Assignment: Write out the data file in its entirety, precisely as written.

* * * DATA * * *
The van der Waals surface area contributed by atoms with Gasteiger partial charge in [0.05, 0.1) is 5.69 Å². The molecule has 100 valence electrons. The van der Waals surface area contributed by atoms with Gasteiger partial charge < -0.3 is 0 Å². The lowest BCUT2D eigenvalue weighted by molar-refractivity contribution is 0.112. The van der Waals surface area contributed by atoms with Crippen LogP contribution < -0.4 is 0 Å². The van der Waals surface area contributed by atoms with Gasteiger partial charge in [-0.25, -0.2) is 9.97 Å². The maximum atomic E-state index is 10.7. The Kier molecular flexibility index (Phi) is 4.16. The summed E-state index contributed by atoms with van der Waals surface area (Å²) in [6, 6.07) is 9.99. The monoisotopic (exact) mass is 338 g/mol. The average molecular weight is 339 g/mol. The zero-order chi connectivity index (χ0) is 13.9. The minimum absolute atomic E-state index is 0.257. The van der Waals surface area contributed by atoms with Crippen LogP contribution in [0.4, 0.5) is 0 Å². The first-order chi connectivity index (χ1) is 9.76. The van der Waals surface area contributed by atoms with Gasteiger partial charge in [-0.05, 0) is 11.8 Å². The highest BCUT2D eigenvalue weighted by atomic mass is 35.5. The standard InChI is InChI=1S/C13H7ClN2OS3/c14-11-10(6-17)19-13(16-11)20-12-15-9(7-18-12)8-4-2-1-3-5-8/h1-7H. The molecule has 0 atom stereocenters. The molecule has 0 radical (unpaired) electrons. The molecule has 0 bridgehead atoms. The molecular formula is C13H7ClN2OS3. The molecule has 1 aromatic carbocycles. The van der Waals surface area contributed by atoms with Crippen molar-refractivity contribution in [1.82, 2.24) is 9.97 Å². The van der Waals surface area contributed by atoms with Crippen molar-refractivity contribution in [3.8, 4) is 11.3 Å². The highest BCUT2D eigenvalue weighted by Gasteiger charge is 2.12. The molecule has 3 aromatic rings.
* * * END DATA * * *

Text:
The van der Waals surface area contributed by atoms with Gasteiger partial charge in [0.05, 0.1) is 5.69 Å². The molecule has 100 valence electrons. The van der Waals surface area contributed by atoms with Gasteiger partial charge < -0.3 is 0 Å². The lowest BCUT2D eigenvalue weighted by molar-refractivity contribution is 0.112. The van der Waals surface area contributed by atoms with Crippen LogP contribution < -0.4 is 0 Å². The van der Waals surface area contributed by atoms with Gasteiger partial charge in [-0.25, -0.2) is 9.97 Å². The maximum atomic E-state index is 10.7. The Kier molecular flexibility index (Phi) is 4.16. The summed E-state index contributed by atoms with van der Waals surface area (Å²) in [6, 6.07) is 9.99. The monoisotopic (exact) mass is 338 g/mol. The average molecular weight is 339 g/mol. The zero-order chi connectivity index (χ0) is 13.9. The minimum absolute atomic E-state index is 0.257. The van der Waals surface area contributed by atoms with Crippen LogP contribution in [0.4, 0.5) is 0 Å². The first-order chi connectivity index (χ1) is 9.76. The van der Waals surface area contributed by atoms with Gasteiger partial charge in [-0.05, 0) is 11.8 Å². The highest BCUT2D eigenvalue weighted by atomic mass is 35.5. The standard InChI is InChI=1S/C13H7ClN2OS3/c14-11-10(6-17)19-13(16-11)20-12-15-9(7-18-12)8-4-2-1-3-5-8/h1-7H. The molecule has 0 atom stereocenters. The molecule has 0 radical (unpaired) electrons. The molecule has 0 bridgehead atoms. The molecular formula is C13H7ClN2OS3. The molecule has 1 aromatic carbocycles. The van der Waals surface area contributed by atoms with Crippen molar-refractivity contribution in [1.82, 2.24) is 9.97 Å². The van der Waals surface area contributed by atoms with Crippen molar-refractivity contribution in [3.8, 4) is 11.3 Å². The highest BCUT2D eigenvalue weighted by Gasteiger charge is 2.12. The molecule has 3 aromatic rings.